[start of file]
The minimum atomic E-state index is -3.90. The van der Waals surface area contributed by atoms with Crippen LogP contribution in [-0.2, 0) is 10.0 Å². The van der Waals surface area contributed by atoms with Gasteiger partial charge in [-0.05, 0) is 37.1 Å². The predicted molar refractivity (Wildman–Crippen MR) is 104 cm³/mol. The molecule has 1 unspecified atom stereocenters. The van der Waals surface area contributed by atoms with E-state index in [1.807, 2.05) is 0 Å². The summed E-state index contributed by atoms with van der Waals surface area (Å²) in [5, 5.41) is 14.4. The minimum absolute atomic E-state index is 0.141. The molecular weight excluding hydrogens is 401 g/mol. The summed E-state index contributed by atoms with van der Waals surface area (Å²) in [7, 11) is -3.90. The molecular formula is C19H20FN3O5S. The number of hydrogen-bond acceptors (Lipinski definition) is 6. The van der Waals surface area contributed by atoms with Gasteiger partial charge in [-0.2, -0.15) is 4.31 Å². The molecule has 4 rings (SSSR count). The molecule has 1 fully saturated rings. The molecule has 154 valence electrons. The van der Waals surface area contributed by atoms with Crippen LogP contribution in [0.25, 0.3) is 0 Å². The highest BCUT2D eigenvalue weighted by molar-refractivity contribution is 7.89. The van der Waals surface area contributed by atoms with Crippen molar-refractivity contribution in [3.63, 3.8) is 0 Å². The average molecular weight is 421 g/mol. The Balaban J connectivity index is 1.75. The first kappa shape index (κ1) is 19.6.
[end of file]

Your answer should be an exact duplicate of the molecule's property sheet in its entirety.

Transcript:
The minimum atomic E-state index is -3.90. The van der Waals surface area contributed by atoms with Crippen LogP contribution in [-0.2, 0) is 10.0 Å². The van der Waals surface area contributed by atoms with Gasteiger partial charge in [-0.05, 0) is 37.1 Å². The predicted molar refractivity (Wildman–Crippen MR) is 104 cm³/mol. The molecule has 1 unspecified atom stereocenters. The van der Waals surface area contributed by atoms with E-state index in [1.807, 2.05) is 0 Å². The summed E-state index contributed by atoms with van der Waals surface area (Å²) in [5, 5.41) is 14.4. The minimum absolute atomic E-state index is 0.141. The molecular weight excluding hydrogens is 401 g/mol. The summed E-state index contributed by atoms with van der Waals surface area (Å²) in [7, 11) is -3.90. The molecular formula is C19H20FN3O5S. The number of hydrogen-bond acceptors (Lipinski definition) is 6. The van der Waals surface area contributed by atoms with Gasteiger partial charge in [-0.2, -0.15) is 4.31 Å². The molecule has 4 rings (SSSR count). The molecule has 1 fully saturated rings. The molecule has 154 valence electrons. The van der Waals surface area contributed by atoms with Crippen LogP contribution in [0.25, 0.3) is 0 Å². The highest BCUT2D eigenvalue weighted by molar-refractivity contribution is 7.89. The van der Waals surface area contributed by atoms with Crippen molar-refractivity contribution in [3.63, 3.8) is 0 Å². The average molecular weight is 421 g/mol. The Balaban J connectivity index is 1.75. The first kappa shape index (κ1) is 19.6.